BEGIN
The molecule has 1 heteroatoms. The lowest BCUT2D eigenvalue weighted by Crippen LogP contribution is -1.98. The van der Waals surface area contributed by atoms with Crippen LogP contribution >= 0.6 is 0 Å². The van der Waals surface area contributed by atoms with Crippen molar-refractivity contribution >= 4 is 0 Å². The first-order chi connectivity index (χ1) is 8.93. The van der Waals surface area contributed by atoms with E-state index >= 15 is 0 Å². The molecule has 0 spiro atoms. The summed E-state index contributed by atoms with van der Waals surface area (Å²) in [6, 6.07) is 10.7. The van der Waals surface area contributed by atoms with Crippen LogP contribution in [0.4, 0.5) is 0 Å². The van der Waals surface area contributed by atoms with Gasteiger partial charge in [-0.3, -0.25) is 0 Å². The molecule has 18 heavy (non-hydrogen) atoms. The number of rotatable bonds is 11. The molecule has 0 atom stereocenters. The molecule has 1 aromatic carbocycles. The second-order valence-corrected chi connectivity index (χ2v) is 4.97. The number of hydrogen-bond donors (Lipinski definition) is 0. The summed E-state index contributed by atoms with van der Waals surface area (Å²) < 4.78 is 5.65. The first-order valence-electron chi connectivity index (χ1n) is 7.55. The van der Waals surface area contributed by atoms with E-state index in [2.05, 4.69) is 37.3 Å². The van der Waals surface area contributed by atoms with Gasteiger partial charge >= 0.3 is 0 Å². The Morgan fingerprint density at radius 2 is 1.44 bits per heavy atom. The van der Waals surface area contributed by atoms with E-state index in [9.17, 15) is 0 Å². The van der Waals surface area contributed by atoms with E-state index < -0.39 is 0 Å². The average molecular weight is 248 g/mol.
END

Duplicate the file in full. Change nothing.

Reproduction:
The molecule has 1 heteroatoms. The lowest BCUT2D eigenvalue weighted by Crippen LogP contribution is -1.98. The van der Waals surface area contributed by atoms with Crippen LogP contribution >= 0.6 is 0 Å². The van der Waals surface area contributed by atoms with Crippen molar-refractivity contribution >= 4 is 0 Å². The first-order chi connectivity index (χ1) is 8.93. The van der Waals surface area contributed by atoms with E-state index >= 15 is 0 Å². The molecule has 0 spiro atoms. The summed E-state index contributed by atoms with van der Waals surface area (Å²) in [6, 6.07) is 10.7. The van der Waals surface area contributed by atoms with Crippen LogP contribution in [0.4, 0.5) is 0 Å². The van der Waals surface area contributed by atoms with Gasteiger partial charge in [-0.3, -0.25) is 0 Å². The molecule has 18 heavy (non-hydrogen) atoms. The number of rotatable bonds is 11. The molecule has 0 atom stereocenters. The molecule has 1 aromatic carbocycles. The second-order valence-corrected chi connectivity index (χ2v) is 4.97. The number of hydrogen-bond donors (Lipinski definition) is 0. The summed E-state index contributed by atoms with van der Waals surface area (Å²) < 4.78 is 5.65. The first-order valence-electron chi connectivity index (χ1n) is 7.55. The van der Waals surface area contributed by atoms with E-state index in [2.05, 4.69) is 37.3 Å². The van der Waals surface area contributed by atoms with Gasteiger partial charge >= 0.3 is 0 Å². The Morgan fingerprint density at radius 2 is 1.44 bits per heavy atom. The van der Waals surface area contributed by atoms with E-state index in [9.17, 15) is 0 Å². The van der Waals surface area contributed by atoms with E-state index < -0.39 is 0 Å². The average molecular weight is 248 g/mol.